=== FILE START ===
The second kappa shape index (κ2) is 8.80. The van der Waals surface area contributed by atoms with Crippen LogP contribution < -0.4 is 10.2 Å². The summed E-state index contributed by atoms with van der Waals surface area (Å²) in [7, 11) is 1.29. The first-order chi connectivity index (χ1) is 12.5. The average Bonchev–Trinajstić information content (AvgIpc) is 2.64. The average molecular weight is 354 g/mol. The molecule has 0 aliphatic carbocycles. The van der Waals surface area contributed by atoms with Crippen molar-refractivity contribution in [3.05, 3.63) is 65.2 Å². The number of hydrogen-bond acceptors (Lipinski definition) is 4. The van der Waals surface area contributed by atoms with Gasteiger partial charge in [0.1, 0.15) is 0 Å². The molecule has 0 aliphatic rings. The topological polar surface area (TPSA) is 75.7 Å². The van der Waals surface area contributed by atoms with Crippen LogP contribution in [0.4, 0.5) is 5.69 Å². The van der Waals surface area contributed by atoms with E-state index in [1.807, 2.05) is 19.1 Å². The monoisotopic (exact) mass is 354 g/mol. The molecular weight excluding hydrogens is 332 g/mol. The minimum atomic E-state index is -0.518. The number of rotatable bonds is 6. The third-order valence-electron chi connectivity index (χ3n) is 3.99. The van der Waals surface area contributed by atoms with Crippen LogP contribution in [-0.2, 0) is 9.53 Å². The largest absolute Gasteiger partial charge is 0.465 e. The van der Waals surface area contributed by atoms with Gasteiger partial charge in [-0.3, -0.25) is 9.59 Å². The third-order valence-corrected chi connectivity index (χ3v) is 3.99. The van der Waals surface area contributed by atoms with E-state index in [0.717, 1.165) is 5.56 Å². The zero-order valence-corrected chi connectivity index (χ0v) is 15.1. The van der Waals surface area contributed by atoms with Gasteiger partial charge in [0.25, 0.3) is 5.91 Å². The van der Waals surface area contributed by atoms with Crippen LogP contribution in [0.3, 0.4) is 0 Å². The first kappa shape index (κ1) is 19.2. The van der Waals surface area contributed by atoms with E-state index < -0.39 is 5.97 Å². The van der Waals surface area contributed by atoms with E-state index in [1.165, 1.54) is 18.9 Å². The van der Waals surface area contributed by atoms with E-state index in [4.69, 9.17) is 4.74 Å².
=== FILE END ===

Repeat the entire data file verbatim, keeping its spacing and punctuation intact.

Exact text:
The second kappa shape index (κ2) is 8.80. The van der Waals surface area contributed by atoms with Crippen LogP contribution < -0.4 is 10.2 Å². The summed E-state index contributed by atoms with van der Waals surface area (Å²) in [7, 11) is 1.29. The first-order chi connectivity index (χ1) is 12.5. The average Bonchev–Trinajstić information content (AvgIpc) is 2.64. The average molecular weight is 354 g/mol. The molecule has 0 aliphatic carbocycles. The van der Waals surface area contributed by atoms with Crippen molar-refractivity contribution in [3.05, 3.63) is 65.2 Å². The number of hydrogen-bond acceptors (Lipinski definition) is 4. The van der Waals surface area contributed by atoms with Gasteiger partial charge in [0.1, 0.15) is 0 Å². The molecule has 0 aliphatic rings. The topological polar surface area (TPSA) is 75.7 Å². The van der Waals surface area contributed by atoms with Crippen LogP contribution in [0.4, 0.5) is 5.69 Å². The van der Waals surface area contributed by atoms with E-state index in [1.807, 2.05) is 19.1 Å². The monoisotopic (exact) mass is 354 g/mol. The molecular weight excluding hydrogens is 332 g/mol. The minimum atomic E-state index is -0.518. The number of rotatable bonds is 6. The third-order valence-electron chi connectivity index (χ3n) is 3.99. The van der Waals surface area contributed by atoms with Crippen LogP contribution in [-0.2, 0) is 9.53 Å². The largest absolute Gasteiger partial charge is 0.465 e. The van der Waals surface area contributed by atoms with Gasteiger partial charge in [-0.3, -0.25) is 9.59 Å². The third-order valence-corrected chi connectivity index (χ3v) is 3.99. The van der Waals surface area contributed by atoms with E-state index in [0.717, 1.165) is 5.56 Å². The zero-order valence-corrected chi connectivity index (χ0v) is 15.1. The van der Waals surface area contributed by atoms with Gasteiger partial charge in [0.25, 0.3) is 5.91 Å². The van der Waals surface area contributed by atoms with Crippen LogP contribution in [0.3, 0.4) is 0 Å². The first kappa shape index (κ1) is 19.2. The van der Waals surface area contributed by atoms with E-state index < -0.39 is 5.97 Å². The van der Waals surface area contributed by atoms with E-state index in [1.165, 1.54) is 18.9 Å². The van der Waals surface area contributed by atoms with E-state index in [4.69, 9.17) is 4.74 Å².